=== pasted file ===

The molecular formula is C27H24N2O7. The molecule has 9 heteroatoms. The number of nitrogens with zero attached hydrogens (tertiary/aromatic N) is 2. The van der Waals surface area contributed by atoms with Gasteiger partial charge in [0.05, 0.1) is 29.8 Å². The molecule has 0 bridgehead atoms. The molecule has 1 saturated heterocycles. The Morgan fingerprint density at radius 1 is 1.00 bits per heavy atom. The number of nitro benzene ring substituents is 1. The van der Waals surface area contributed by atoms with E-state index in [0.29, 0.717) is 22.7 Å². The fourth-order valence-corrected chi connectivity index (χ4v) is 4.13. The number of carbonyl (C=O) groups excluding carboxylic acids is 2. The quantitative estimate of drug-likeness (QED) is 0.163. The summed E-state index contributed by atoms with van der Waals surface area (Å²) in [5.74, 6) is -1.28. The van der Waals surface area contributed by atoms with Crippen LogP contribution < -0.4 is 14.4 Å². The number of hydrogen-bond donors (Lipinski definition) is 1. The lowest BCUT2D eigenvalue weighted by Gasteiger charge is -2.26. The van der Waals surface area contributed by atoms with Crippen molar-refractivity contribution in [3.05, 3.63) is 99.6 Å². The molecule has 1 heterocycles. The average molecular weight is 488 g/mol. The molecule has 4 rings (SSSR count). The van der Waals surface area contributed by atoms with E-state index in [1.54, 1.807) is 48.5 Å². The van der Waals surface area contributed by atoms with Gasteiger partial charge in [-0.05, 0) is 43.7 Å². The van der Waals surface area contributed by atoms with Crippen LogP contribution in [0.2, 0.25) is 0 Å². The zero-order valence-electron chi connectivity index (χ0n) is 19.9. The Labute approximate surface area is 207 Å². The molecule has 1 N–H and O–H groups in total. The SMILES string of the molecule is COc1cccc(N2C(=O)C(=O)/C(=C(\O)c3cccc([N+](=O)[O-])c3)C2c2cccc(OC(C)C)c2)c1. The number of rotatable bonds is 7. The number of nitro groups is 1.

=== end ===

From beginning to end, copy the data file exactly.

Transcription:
The molecular formula is C27H24N2O7. The molecule has 9 heteroatoms. The number of nitrogens with zero attached hydrogens (tertiary/aromatic N) is 2. The van der Waals surface area contributed by atoms with Gasteiger partial charge in [0.05, 0.1) is 29.8 Å². The molecule has 0 bridgehead atoms. The molecule has 1 saturated heterocycles. The Morgan fingerprint density at radius 1 is 1.00 bits per heavy atom. The number of nitro benzene ring substituents is 1. The van der Waals surface area contributed by atoms with E-state index in [0.29, 0.717) is 22.7 Å². The fourth-order valence-corrected chi connectivity index (χ4v) is 4.13. The number of carbonyl (C=O) groups excluding carboxylic acids is 2. The quantitative estimate of drug-likeness (QED) is 0.163. The summed E-state index contributed by atoms with van der Waals surface area (Å²) in [5.74, 6) is -1.28. The van der Waals surface area contributed by atoms with Crippen LogP contribution < -0.4 is 14.4 Å². The number of hydrogen-bond donors (Lipinski definition) is 1. The lowest BCUT2D eigenvalue weighted by Gasteiger charge is -2.26. The van der Waals surface area contributed by atoms with Crippen molar-refractivity contribution in [3.05, 3.63) is 99.6 Å². The molecule has 1 heterocycles. The average molecular weight is 488 g/mol. The molecule has 4 rings (SSSR count). The van der Waals surface area contributed by atoms with E-state index in [1.54, 1.807) is 48.5 Å². The van der Waals surface area contributed by atoms with Gasteiger partial charge in [-0.05, 0) is 43.7 Å². The van der Waals surface area contributed by atoms with Crippen LogP contribution in [0.2, 0.25) is 0 Å². The zero-order valence-electron chi connectivity index (χ0n) is 19.9. The Labute approximate surface area is 207 Å². The molecule has 1 N–H and O–H groups in total. The SMILES string of the molecule is COc1cccc(N2C(=O)C(=O)/C(=C(\O)c3cccc([N+](=O)[O-])c3)C2c2cccc(OC(C)C)c2)c1. The number of rotatable bonds is 7. The number of nitro groups is 1.